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48 Concession Street, Apartment 202

What if trees became people in the curtains? It was something Judy was thinking about as she stood in the middle of her living room and stared at the sliding door which led to the balcony, the balcony she repeatedly thought about throwing herself off of.

Judy would throw herself off the balcony, if she could only be certain the drop would actually kill her. She was certain it would damage her, surely it would break most of her, but all of her? She couldn’t tell, so she watched the shadows of the trees dance around in the white curtains and thought about how much they looked like people.

Over the past few months she had thrown various objects over the metal rail separating her tiny frail body made of tiny frail bones from uncertain death, a microwave and a pile of dinner plates and a few lightbulbs and a hairdryer and finally the guinea pigs, which were the only things that hadn’t survived the fall. Judy wondered if she was more like a microwave or a guinea pig and settled on the microwave because of how it moaned and was generally unhealthy and unclean.

The clock on the wall was snoring towards 2:00 p.m., which Judy was sure meant something, only she couldn’t remember what, meaning it probably didn’t matter very much.

Her carpet was green like grass. Judy padded over to the side table beside her rocking chair. She was like a lion stalking her prey, slinking through the tall reeds of the African plains, the tree shadows on her wall waving around in the wind. She swept the stack of magazines and collection of pill bottles off the table and began to drag it back across the carpet towards the balcony.

It was a slow process. Judy was certain if she really was a lion it wouldn’t be taking so fucking long.

“Well, then again,” she said between heavy breaths, “I wouldn’t be here if I was a lion.”

Barring her teeth, fierce and powerful, Judy threw off her pink bathrobe and heaved the table onto the balcony. The sky was blue and bare, silent, horrible, and the breeze pushed her white hair behind her shoulders. The parking lot was empty except for a racoon sitting on the dumpster in the right corner.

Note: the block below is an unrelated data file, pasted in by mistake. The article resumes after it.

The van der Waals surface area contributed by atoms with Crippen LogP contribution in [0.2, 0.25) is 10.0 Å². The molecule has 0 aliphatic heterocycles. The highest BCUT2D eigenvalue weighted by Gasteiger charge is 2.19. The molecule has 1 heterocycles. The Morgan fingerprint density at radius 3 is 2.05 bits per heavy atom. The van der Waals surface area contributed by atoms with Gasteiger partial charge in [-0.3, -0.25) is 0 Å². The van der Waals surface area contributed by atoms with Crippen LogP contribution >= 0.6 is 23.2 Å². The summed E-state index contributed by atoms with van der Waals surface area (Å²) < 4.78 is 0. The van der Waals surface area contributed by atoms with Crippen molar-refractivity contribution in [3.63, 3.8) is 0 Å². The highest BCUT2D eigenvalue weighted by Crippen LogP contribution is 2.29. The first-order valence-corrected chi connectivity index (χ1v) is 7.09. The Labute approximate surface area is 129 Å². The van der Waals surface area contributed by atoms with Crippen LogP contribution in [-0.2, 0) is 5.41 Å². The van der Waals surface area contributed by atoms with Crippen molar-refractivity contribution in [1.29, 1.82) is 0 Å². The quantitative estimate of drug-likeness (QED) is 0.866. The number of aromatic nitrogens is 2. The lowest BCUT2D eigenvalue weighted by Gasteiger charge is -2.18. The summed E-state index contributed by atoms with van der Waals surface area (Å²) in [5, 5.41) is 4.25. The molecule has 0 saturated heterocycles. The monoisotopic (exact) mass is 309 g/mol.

“Hmm,” Judy said.

She looked at the table. It was about two feet by three feet. Two feet tall. The balcony’s rail came up to her stomach. This was her biggest feat yet.

The table was made of wood. Could she light it on fire, burn most of it, and then throw it over? No, she couldn’t possibly, that defeated the point of the experiment. Unless she chose to light herself on fire before throwing herself off? Well, perhaps she had better try lifting it first.

Summoning all her strength, Judy bent her knees, purple with veins, shockingly white. She wrapped her claws around the table, threw back her mane, and lifted. Over it went! She leaned over the rail panting, her pupils wide and black, her tongue hanging out of her mouth.

It didn’t break. Perfect. Whole. Not a scratch.

“Hmm,” she said again.

She stepped back from the rail and crossed her arms. She looked at the racoon. He looked at her.

There was an overturned bucket on the balcony. Lifting it up, she retrieved her bong and stash of weed from underneath. Then she sat on the bucket and smoked, her bong glittering like a sceptre in the afternoon light. It was pink like her bathrobe. She sucked in the sun and it dripped down her chin like juice from a steak. She watched the racoon. The racoon watched her.

“I’ll eat you,” she said. “I will fucking eat you, you fucking cocksucker coon!”

The racoon smiled.

“I have a gun!” she shouted. “I’ll cook you!”

There was a knock on the door. “Judy?”

Judy hmphed.

“Judy, it’s Steve. I’m coming in, ok?”

Judy blew smoke out her lips. They were red with the lipstick she had put on that morning.

Steve arrived on the balcony, his young face shining like a balloon in the summer day. He just floated around everywhere like a great fucking balloon. Judy hated him.

“So, I see you’re still throwing shit off your balcony,” he said.

“I don’t know what you’re talking about.”

“That was a nice table.”

“You’re a nice table.”

“I don’t know what that means. Judy, can you get dressed? We’re going bowling.”




Steve sighed and sat down. “Do you not want to go bowling?”

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